Another huge difference — I mentioned it earlier: Dr. Ham saw multiple lesions. Dr. Thurston said I had one — a very teeny-tiny area in my brain. Hearing ‘multiple’ gave me hope — as strange as that sounds. What I mean is ‘multiple’ allows no room for second guessing. ‘Multiple’ allowed me to know this is the path I’m traveling down. ‘Multiple’ also made me believe I have MS. And know what? It makes sense that I would have multiple lesions. The term ‘multiple’ can refer to nerve damage that is past . . . or present. For instance, I had optic neuritis. That means I had at least one optic lesion. Well, that area got better; my body sent cells to repair the damage. Then, six months later, a new lesion shows on the MRI. This one in my brain. That one too will be repaired, if it hasn’t been already. But others will pop up. They too will come and go. The brutal process keeps repeating . . . only noticed when the damage occurs on a major nerve — one controlling sight, one controlling arms or legs . . . the bladder, the throat . . . or the spine. Anyway, the fact that I had some lesions that are present and others that have since disappeared comes as no surprise because, for me, it can be seen — I was blind in one eye . . . now I’m not. I know firsthand the lesions come and go.
Talking more about nerves themselves, Dr. Ham gave a great visual image — She picked up a telephone cord and said, “You know how inside this cord there are many wires, all wrapped around one another? Then, there’s this [and here she points to the outer plastic cord — the one you actually see when you look at a telephone cord] — This is the myelin sheath, a protective nerve coating which is in charge of sending impulses or messages along your nerves faster. So imagine your body’s immune system suddenly attacks your nerves — We don’t know why yet, but they do. And when they attack, they target an area on the myelin and eat away at it, destroying it.” Here, she quickly races her finger back and forth across the same area on the phone cord . . . showing how the myelin can be worn down. She continues, “At some point though, your body realizes the attack and sends cells to repair the damage. In the end, the damage disappears . . . but on a different part of that nerve or a different nerve altogether, another attack happens . . . and that attack again wears down the myelin sheath. That’s what MS is — A continual attack . . . but your body should be able to continually repair the damage.”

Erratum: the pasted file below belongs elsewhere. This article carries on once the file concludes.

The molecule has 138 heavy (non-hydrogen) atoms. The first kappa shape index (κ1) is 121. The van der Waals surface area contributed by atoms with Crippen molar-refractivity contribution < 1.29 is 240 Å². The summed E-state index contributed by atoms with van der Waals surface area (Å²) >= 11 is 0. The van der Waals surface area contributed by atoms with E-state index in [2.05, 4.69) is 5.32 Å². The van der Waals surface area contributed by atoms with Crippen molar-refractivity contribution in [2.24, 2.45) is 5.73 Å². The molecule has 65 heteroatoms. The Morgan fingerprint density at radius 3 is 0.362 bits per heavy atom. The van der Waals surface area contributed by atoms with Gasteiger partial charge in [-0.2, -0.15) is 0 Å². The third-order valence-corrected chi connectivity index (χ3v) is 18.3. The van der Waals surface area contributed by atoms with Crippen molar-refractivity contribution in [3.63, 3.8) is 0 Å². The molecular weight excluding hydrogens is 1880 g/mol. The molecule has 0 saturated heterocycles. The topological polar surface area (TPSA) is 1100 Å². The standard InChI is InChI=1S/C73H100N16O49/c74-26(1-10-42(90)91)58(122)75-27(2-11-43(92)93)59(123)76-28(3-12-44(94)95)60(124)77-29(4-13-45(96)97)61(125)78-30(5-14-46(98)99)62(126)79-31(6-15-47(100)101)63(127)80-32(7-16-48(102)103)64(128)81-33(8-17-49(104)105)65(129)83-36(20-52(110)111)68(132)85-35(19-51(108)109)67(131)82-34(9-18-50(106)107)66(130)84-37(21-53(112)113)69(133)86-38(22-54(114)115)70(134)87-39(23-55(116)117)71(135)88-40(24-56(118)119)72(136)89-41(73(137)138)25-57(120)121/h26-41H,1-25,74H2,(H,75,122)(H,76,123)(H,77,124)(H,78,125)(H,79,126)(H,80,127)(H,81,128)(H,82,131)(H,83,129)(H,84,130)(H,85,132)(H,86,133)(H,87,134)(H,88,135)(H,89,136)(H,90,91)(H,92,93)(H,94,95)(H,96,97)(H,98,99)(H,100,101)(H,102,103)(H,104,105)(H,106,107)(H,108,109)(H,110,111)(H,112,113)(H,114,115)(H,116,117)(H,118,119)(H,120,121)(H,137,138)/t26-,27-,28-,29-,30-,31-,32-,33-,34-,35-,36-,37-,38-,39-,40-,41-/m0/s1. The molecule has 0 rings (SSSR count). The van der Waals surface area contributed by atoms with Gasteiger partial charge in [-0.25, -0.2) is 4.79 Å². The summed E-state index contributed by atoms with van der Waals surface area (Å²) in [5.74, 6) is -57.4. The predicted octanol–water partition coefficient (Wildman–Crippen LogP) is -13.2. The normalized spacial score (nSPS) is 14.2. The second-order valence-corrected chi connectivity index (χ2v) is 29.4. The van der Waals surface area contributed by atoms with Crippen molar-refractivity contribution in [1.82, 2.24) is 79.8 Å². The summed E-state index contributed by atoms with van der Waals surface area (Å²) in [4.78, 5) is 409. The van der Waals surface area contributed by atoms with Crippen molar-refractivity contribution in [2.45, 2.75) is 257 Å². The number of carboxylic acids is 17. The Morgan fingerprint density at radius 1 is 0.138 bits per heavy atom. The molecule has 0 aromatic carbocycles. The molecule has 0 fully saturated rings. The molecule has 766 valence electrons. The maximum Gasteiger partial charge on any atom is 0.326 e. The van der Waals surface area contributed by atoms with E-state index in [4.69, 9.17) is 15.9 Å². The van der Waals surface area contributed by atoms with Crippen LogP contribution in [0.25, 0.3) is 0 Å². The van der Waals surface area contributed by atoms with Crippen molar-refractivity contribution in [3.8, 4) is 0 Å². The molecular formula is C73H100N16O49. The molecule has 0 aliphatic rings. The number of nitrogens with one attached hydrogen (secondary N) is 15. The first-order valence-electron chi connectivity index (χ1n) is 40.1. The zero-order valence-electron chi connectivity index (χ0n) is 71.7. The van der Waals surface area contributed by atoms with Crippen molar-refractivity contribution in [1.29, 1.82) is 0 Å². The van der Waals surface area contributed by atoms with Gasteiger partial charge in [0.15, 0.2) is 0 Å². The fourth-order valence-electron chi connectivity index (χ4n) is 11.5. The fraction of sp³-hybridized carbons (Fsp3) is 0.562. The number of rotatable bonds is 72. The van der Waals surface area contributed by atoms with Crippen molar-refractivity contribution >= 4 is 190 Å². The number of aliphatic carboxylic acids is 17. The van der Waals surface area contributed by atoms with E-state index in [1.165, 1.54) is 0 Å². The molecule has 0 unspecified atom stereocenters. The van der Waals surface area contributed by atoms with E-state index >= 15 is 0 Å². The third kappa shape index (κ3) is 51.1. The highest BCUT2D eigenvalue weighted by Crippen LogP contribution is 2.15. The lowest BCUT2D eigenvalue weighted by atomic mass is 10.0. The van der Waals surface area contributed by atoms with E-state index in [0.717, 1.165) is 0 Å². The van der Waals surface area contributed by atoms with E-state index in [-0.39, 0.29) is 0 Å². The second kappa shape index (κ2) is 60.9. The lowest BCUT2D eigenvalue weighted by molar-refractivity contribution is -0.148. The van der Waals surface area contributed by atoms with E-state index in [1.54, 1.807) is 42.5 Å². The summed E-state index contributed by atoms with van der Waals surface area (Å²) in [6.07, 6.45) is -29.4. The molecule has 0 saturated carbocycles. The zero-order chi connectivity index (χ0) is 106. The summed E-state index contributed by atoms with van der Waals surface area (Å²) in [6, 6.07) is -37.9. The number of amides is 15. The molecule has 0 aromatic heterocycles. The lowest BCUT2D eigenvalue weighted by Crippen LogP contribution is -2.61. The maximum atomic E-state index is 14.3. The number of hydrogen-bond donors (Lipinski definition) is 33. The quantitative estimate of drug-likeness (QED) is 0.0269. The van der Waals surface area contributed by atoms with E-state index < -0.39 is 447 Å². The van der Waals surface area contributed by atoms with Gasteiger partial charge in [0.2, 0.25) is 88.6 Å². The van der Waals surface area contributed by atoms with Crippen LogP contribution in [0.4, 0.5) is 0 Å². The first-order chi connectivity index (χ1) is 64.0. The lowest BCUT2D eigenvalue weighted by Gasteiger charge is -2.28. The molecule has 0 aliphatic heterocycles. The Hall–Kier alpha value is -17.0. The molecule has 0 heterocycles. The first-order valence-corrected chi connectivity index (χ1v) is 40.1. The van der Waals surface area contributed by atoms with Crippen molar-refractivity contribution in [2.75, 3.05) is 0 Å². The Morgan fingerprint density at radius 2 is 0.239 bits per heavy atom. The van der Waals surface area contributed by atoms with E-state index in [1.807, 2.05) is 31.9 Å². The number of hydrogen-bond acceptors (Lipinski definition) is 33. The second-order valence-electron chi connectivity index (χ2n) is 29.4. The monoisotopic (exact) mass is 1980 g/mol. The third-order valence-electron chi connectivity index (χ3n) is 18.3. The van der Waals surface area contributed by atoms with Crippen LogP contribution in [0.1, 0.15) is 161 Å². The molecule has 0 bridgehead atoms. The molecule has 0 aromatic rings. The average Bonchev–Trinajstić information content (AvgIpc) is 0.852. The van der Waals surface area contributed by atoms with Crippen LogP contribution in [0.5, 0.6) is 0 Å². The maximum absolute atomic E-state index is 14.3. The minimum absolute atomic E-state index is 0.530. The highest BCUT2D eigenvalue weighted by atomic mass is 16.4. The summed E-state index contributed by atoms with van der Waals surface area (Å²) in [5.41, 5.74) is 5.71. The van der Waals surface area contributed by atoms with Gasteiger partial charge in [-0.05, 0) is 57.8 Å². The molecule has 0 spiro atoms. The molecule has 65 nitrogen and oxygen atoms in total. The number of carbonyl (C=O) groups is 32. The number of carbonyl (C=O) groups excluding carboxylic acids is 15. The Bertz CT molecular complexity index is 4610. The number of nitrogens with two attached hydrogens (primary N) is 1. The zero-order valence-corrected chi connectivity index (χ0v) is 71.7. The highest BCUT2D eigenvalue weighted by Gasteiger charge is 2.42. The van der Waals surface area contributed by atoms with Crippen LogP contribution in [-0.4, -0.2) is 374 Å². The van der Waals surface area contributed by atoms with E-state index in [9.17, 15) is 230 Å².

Should be able to. It’s words like that I find myself unhappily clinging to.
My body should be able to repair the damage.
Speaking of that damage, here’s a picture I found showing the myelin being destroyed (called demyelination):
In the end, Dr. Ham said the decisions from here on out are up to me. “You do have MS,” she said firmly. “Now, you need to figure out one, who will be your main doctor? I can work together with Dr. Thurston, if you’d like. Or you can have only him . . . or only me. Two, are you taking treatment? If so, what medication? And when will you start?”
Those were the big questions . . . with so far, no answer. I feel confused. I don’t know if I will ever be able to answer . . . and be convinced what I am saying is correct. Dr. Ham said there is no correct answer. “It’s all a personal choice.” Even so, there’s a right and wrong answer for me . . . at least I believe there is. But I’ve always struggled when things turn gray. I need them to be black and white. Clear and simple. No middle ground. James asked if my diagnosis was still considered “early on” . . . If I could wait, say four years, and then start treatment. “Oh no. Definitely not,” she answered — again bluntly. “The term ‘early on’ is used practically before diagnosis. ‘Early on’ is that first day you receive a diagnosis or the first day something happens. Technically, we’re past that phase now.”